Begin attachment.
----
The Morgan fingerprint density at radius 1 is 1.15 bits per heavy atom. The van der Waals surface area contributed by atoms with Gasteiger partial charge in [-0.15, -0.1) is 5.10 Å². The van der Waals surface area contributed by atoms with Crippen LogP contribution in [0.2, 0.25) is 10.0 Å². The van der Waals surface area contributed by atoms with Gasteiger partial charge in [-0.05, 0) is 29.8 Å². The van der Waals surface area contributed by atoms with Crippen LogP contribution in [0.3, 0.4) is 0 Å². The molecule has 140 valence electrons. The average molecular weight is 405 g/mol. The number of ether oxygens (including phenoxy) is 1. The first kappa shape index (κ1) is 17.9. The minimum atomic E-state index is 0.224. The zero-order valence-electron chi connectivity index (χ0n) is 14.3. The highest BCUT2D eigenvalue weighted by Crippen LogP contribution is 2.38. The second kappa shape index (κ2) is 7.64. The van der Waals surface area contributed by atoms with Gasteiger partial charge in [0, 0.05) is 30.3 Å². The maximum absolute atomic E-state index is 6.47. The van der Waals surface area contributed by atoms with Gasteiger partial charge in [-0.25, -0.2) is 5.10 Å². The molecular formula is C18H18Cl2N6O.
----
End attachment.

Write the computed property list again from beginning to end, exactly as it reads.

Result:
The Morgan fingerprint density at radius 1 is 1.15 bits per heavy atom. The van der Waals surface area contributed by atoms with Gasteiger partial charge in [-0.15, -0.1) is 5.10 Å². The van der Waals surface area contributed by atoms with Crippen LogP contribution in [0.2, 0.25) is 10.0 Å². The van der Waals surface area contributed by atoms with Gasteiger partial charge in [-0.05, 0) is 29.8 Å². The van der Waals surface area contributed by atoms with Crippen LogP contribution in [0.3, 0.4) is 0 Å². The molecule has 140 valence electrons. The average molecular weight is 405 g/mol. The number of ether oxygens (including phenoxy) is 1. The first kappa shape index (κ1) is 17.9. The minimum atomic E-state index is 0.224. The zero-order valence-electron chi connectivity index (χ0n) is 14.3. The highest BCUT2D eigenvalue weighted by Crippen LogP contribution is 2.38. The second kappa shape index (κ2) is 7.64. The van der Waals surface area contributed by atoms with Gasteiger partial charge in [0, 0.05) is 30.3 Å². The maximum absolute atomic E-state index is 6.47. The van der Waals surface area contributed by atoms with Gasteiger partial charge in [-0.25, -0.2) is 5.10 Å². The molecular formula is C18H18Cl2N6O.